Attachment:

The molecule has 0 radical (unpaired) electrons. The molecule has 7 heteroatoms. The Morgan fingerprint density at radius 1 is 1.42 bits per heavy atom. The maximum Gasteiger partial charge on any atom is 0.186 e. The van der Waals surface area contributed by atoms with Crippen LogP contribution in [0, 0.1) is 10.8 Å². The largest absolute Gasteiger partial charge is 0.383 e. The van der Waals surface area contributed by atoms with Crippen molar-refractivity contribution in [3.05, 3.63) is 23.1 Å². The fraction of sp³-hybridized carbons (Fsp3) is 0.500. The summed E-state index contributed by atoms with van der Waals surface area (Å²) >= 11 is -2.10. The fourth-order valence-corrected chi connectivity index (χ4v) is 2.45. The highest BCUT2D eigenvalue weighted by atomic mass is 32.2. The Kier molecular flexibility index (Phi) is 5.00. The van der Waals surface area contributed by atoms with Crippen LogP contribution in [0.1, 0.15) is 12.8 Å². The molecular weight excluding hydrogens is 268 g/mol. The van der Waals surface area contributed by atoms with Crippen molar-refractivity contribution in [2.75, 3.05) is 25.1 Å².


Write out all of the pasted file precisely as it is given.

The molecule has 0 radical (unpaired) electrons. The molecule has 7 heteroatoms. The Morgan fingerprint density at radius 1 is 1.42 bits per heavy atom. The maximum Gasteiger partial charge on any atom is 0.186 e. The van der Waals surface area contributed by atoms with Crippen LogP contribution in [0, 0.1) is 10.8 Å². The largest absolute Gasteiger partial charge is 0.383 e. The van der Waals surface area contributed by atoms with Crippen molar-refractivity contribution in [3.05, 3.63) is 23.1 Å². The fraction of sp³-hybridized carbons (Fsp3) is 0.500. The summed E-state index contributed by atoms with van der Waals surface area (Å²) >= 11 is -2.10. The fourth-order valence-corrected chi connectivity index (χ4v) is 2.45. The highest BCUT2D eigenvalue weighted by atomic mass is 32.2. The Kier molecular flexibility index (Phi) is 5.00. The van der Waals surface area contributed by atoms with Crippen LogP contribution in [0.1, 0.15) is 12.8 Å². The molecular weight excluding hydrogens is 268 g/mol. The van der Waals surface area contributed by atoms with Crippen molar-refractivity contribution in [2.75, 3.05) is 25.1 Å².